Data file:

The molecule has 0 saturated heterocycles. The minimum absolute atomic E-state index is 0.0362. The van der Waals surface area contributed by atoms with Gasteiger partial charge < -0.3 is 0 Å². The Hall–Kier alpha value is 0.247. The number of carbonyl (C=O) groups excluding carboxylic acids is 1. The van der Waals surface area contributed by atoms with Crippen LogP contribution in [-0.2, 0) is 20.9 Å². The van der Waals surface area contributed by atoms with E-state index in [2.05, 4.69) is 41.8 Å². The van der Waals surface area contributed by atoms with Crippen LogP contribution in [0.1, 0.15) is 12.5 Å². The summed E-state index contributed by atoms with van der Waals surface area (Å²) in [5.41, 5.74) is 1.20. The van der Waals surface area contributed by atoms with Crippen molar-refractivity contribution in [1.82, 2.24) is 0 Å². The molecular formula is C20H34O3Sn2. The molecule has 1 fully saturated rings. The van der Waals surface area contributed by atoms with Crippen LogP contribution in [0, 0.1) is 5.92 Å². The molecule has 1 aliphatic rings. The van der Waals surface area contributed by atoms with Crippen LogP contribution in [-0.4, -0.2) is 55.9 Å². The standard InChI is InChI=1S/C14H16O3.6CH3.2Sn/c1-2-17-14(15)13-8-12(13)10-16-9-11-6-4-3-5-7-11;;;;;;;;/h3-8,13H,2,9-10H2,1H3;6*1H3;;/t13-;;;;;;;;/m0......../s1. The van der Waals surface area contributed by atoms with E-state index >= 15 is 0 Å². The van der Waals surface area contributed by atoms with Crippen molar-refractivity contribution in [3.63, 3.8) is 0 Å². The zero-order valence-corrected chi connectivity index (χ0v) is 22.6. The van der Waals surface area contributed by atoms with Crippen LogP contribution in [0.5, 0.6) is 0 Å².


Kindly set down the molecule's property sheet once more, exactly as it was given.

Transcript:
The molecule has 0 saturated heterocycles. The minimum absolute atomic E-state index is 0.0362. The van der Waals surface area contributed by atoms with Gasteiger partial charge < -0.3 is 0 Å². The Hall–Kier alpha value is 0.247. The number of carbonyl (C=O) groups excluding carboxylic acids is 1. The van der Waals surface area contributed by atoms with Crippen LogP contribution in [-0.2, 0) is 20.9 Å². The van der Waals surface area contributed by atoms with E-state index in [2.05, 4.69) is 41.8 Å². The van der Waals surface area contributed by atoms with Crippen LogP contribution in [0.1, 0.15) is 12.5 Å². The summed E-state index contributed by atoms with van der Waals surface area (Å²) in [5.41, 5.74) is 1.20. The van der Waals surface area contributed by atoms with Crippen molar-refractivity contribution in [1.82, 2.24) is 0 Å². The molecular formula is C20H34O3Sn2. The molecule has 1 fully saturated rings. The van der Waals surface area contributed by atoms with Crippen LogP contribution in [0, 0.1) is 5.92 Å². The molecule has 1 aliphatic rings. The van der Waals surface area contributed by atoms with Crippen LogP contribution in [-0.4, -0.2) is 55.9 Å². The standard InChI is InChI=1S/C14H16O3.6CH3.2Sn/c1-2-17-14(15)13-8-12(13)10-16-9-11-6-4-3-5-7-11;;;;;;;;/h3-8,13H,2,9-10H2,1H3;6*1H3;;/t13-;;;;;;;;/m0......../s1. The van der Waals surface area contributed by atoms with E-state index >= 15 is 0 Å². The van der Waals surface area contributed by atoms with Crippen molar-refractivity contribution in [3.63, 3.8) is 0 Å². The zero-order valence-corrected chi connectivity index (χ0v) is 22.6. The van der Waals surface area contributed by atoms with Crippen LogP contribution in [0.5, 0.6) is 0 Å².